We present a case of a 75-year-old-male with medical history of an esophageal squamous cell carcinoma (cT4N0M0) who underwent radical chemoradiotherapy with external beam radiotherapy, paclitaxel and carboplatin. 6-month after finishing treatment, an abnormal pelvic fluorodeoxyglucose uptake (SUVmax 8.1) was seen in PET/CT (Fig. 1). MRI showed a 20*22mm heterogeneous nodular mass in the anterior peritoneal reflection, with contrast enhancement and diffusion restriction (Fig. 2). Thoraco-abdominopelvic CT showed no additional lesions.
Fig. 1. PET/CT with abnormal pelvic fluorodeoxyglucose uptake (SUVmax 8.1), located anteriorly to the rectum.
Fig. 2. Axial (a) and sagittal (b) T1-weighted MRI with gadolinium revealing a 20*22mm heterogeneous nodular mass in the anterior peritoneal reflection, with contrast enhancement.
Fig. 3. Endoscopic ultrasound image showing a 41.1*42.6mm heterogeneous and predominantly hypoechoic lesion, with poorly defined contours (a), characterized by EUS-guided fine needle biopsy (b).
Fig. 4. Hematoxylin eosin (HE): biopsy sample composed of infiltrative neoplastic cells showing moderate cytologic atypia (a). Focal keratinization on HE slides (b) and nuclear p63 immunohistochemical expression in the neoplastic cells (c) support squamous differentiation.
Endoscopic ultrasound (EUS) revealed a 41.1*42.6mm heterogeneous lesion, predominantly hypoechoic, with poorly defined contours, located in the anterior peritoneal reflection. The lesion had cleavage planes with adjacent pelvic structures. An EUS-guided fine needle biopsy of the lesion was performed using an 22G needle – 3 passes (Acquire™, Boston Scientific) (Fig. 3).
Histopathological evaluation showed a biopsy sample composed of multiple fragments of neoplasia and necrosis cells with moderate cytologic atypia, moderate eosinophilic cytoplasm and focal keratinization, invading the connective tissue. Diffuse nuclear p63 immunohistochemical expression was seen, supporting squamous differentiation (Fig.4). Considering histopathological findings and absence of other organ lesions on imaging studies, the diagnosis of peritoneal squamous cell carcinoma metastasis was made.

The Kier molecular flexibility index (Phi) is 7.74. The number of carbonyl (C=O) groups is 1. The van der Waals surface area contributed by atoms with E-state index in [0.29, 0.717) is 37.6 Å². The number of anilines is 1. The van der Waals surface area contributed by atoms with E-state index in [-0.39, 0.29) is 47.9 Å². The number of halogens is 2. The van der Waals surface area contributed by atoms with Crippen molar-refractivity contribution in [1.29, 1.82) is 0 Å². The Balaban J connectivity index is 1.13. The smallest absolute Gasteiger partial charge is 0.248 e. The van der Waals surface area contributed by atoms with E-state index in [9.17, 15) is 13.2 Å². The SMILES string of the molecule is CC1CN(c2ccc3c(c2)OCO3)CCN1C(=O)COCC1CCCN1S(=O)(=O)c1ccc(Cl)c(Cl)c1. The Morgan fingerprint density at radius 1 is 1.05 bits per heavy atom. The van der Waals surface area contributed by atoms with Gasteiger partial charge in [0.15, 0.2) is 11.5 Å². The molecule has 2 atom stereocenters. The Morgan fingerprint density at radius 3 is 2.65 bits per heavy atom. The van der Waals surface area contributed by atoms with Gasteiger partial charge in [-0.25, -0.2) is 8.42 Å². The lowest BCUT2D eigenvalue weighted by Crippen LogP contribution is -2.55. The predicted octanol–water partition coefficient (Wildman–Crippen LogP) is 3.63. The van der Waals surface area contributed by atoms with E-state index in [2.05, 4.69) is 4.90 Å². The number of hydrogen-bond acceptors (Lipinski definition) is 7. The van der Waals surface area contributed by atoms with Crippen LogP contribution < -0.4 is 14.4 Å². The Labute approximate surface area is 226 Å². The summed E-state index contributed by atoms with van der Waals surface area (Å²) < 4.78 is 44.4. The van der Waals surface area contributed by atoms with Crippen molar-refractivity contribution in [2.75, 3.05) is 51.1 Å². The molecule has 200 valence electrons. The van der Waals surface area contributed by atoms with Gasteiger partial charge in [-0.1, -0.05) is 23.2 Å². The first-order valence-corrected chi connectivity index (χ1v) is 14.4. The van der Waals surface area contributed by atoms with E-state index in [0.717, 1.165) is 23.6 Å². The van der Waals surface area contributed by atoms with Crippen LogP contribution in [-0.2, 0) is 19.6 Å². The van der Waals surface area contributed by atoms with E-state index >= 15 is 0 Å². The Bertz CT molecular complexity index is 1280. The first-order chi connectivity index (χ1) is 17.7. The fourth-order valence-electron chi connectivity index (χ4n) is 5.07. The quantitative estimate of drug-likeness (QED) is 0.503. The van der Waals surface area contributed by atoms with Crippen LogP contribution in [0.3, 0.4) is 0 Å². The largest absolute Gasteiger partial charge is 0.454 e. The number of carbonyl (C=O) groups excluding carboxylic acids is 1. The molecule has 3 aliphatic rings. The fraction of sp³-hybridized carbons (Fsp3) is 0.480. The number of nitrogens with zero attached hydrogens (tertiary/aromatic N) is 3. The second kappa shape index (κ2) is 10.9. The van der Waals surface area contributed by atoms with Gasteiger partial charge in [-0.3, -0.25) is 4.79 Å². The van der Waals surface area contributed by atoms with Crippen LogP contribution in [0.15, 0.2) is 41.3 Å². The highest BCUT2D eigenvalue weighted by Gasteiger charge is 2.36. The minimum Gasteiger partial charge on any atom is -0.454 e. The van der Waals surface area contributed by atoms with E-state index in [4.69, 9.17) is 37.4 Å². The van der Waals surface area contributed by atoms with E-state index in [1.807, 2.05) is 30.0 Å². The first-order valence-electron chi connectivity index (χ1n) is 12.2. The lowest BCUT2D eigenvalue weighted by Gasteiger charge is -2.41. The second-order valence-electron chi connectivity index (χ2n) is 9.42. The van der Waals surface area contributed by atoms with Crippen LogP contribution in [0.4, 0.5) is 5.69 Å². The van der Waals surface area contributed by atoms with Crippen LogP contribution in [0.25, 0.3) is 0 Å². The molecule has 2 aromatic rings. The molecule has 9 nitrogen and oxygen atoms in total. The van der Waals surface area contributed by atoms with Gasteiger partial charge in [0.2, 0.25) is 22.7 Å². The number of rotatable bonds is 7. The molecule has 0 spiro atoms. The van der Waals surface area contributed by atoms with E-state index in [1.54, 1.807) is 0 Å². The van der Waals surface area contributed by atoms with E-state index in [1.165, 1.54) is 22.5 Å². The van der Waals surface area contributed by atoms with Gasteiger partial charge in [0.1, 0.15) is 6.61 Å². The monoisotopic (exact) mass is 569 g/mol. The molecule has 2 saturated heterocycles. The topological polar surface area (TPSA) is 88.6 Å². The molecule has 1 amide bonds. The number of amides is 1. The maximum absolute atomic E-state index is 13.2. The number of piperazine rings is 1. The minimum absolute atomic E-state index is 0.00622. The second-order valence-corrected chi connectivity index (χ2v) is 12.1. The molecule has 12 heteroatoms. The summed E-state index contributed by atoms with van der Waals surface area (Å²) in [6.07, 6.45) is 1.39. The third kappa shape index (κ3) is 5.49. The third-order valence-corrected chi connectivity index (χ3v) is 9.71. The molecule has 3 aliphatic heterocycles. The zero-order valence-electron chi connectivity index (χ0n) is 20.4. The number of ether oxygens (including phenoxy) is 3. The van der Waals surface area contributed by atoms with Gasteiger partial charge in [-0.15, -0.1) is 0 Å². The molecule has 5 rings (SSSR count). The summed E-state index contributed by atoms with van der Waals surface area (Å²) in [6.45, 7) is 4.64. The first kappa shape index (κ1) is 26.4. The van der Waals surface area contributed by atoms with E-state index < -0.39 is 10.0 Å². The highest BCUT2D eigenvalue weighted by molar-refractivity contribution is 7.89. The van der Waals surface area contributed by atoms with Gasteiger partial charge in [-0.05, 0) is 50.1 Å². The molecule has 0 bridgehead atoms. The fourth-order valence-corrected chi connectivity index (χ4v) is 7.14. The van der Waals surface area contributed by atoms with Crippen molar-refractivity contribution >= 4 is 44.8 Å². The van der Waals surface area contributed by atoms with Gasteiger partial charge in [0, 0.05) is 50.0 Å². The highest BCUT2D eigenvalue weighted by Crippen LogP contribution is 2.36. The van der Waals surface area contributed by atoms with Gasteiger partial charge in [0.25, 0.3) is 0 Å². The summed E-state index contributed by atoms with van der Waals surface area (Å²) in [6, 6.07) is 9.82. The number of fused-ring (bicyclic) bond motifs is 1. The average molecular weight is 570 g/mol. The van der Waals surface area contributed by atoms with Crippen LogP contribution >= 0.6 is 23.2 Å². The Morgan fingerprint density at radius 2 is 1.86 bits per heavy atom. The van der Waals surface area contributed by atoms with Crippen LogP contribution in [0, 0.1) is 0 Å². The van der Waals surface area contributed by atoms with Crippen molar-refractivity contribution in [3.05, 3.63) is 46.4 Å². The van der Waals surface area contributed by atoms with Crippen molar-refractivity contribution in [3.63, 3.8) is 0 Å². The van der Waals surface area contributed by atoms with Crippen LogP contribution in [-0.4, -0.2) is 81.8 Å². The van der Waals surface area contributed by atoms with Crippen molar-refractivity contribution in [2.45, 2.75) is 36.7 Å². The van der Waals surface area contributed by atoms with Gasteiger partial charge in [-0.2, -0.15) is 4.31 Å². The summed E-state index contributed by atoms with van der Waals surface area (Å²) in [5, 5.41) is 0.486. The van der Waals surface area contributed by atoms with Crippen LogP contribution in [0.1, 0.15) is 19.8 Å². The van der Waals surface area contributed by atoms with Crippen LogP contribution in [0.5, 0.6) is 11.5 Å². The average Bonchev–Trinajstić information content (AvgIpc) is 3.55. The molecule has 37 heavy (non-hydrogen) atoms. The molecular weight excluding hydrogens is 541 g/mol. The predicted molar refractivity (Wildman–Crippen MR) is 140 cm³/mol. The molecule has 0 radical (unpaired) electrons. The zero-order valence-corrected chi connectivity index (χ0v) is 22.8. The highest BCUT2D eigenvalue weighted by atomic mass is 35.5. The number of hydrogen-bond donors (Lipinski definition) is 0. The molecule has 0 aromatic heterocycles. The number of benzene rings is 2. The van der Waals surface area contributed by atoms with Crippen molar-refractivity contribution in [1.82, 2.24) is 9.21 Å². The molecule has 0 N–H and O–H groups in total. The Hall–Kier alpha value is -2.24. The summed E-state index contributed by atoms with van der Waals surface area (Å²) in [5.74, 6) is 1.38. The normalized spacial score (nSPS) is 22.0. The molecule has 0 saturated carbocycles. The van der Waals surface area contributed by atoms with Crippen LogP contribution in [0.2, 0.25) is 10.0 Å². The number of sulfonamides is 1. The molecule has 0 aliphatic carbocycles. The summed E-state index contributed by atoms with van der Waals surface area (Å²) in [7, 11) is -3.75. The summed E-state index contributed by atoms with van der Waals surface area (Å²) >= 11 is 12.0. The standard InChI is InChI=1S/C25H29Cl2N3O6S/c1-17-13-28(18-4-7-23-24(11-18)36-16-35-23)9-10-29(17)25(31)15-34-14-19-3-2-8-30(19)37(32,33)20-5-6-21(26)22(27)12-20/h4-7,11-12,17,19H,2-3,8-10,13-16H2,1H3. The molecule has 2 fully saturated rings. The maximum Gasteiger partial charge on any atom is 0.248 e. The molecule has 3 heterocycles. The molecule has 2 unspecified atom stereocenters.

Peritoneal metastases (PM) generally arise from primary intraabdominal tumors (1). PM extra-abdominal origin is uncommon and true incidence is unknown. Breast and lung cancers are the most commonly extra-abdominal sites (2). Skin and urinary tract cancer are also common sources for PM (3). Peritoneal metastases from squamous cell esophageal cancer are extremely rare, with only one case reported in literature (4, 5). Due to its rarity, it is important to perform cross-sectional imaging studies (namely CT, MRI and PET/CT) to exclude origin for the metastases from other organs who can develop squamous cell carcinoma (breast, lung, skin, bladder).
Renato Medas1,2, Pedro Moutinho-Ribeiro1,2, Sofia Pedrosa3, Pedro Canão2,3, Guilherme Macedo1,2
1 Gastroenterology Department, Centro Hospitalar Universitário de São João, Porto, Portugal
2 Faculty of Medicine of the University of Porto, Porto, Portugal
3 Pathology Department – Centro Hospitalar Universitário de São João